Arctic Monkeys:: Favourite Worst Nightmare (Album Review)
It would be a natural impulse to dislike the Arctic Monkeys on principle. Their debut, last year’s Whatever People Say I Am, That’s What I’m Not, sold 360,000 copies its first week in England, based on one single, some Internet demos, and a deafening buzz. It became their country’s fastest-selling debut CD, making them ”one of the most important British bands of all time,” to quote one U.K. music writer — a breed known for using hyperbole the way Emeril does garlic.
So dismissing them as another overhyped British act would be understandable — but also wrongheaded, at least if you love loud, fast, witty rock songs. And while their second set, Favourite Worst Nightmare, may not be as revelatory as the first, it’s nearly as good, and suggests they may eventually live up to the most impassioned accolades. Still, they have some convincing to do Stateside: Despite ranking high on numerous 2006 best-of lists, Whatever’s first-year-plus sales haven’t even matched that first week in England.
Nightmare’s lead single, ”Brianstorm” — an oblique dis (or tribute?) to a ladies’ man — may not be the best transatlantic come-on lyrically, but it’s a musical thrill ride that seems engineered for coke-fired dance-clubbers, with its high-speed high hat, fuzzed-out bass line, explosive heavy-metal opening, and spectacular false ending. No doubt these lads, ranging in age from 20 to 21, can play their riffs, which are steeped (sometimes excessively) in those of grizzled ’00s vets like the Strokes and the Vines, with a few older echoes.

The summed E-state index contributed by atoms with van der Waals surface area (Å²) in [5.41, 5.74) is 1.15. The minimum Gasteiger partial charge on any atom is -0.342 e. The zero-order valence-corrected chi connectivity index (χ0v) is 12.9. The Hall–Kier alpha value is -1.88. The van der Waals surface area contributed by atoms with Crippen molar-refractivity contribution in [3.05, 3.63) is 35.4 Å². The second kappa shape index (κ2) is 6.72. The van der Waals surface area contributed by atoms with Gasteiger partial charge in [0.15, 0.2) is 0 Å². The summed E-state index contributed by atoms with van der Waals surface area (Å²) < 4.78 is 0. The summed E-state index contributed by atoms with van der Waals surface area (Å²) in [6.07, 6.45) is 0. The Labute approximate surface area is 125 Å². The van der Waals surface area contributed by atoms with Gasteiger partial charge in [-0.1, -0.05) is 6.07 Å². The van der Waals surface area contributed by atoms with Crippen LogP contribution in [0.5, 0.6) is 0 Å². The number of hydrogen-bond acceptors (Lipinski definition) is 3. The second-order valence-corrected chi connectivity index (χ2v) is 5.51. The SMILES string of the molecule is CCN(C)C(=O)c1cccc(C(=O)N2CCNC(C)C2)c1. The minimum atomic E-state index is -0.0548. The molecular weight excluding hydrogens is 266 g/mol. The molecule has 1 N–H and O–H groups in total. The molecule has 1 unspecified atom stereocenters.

But their lyrics set them apart, with verses that can stand alongside those by Stephen Sondheim, Nas, and Dylan Thomas on Wikipedia’s internal rhyme page. ”Now the shaggers perform and the daggers are drawn,” frontman Alex Turner slurs on ”Balaclava.” The Monkeys grew up on hip-hop, and while they’re not rap-rockers, they know how playful poetics and regional flavor can be more pleasurable than mass-market lingua franca.
Whatever shone with details about working-class youth culture in the group’s hometown of Sheffield. Nightmare is less culturally specific — a minus. But on the best tracks, when Turner dreams of a distant lover (”…lying on your side, with your hands between your thighs”) or an unhappily reformed party girl (”You used to get it in your fishnets/Now you only get it in your nightdress”), it feels more intimate — a plus. The latter tune sounds like a mere insult until he casually addresses the subject as ”my love,” and you glimpse a hurt smart-ass counting down his own rabble-rousing days. It’s the sort of wisdom, and emotion, of which rock poet laureates are made.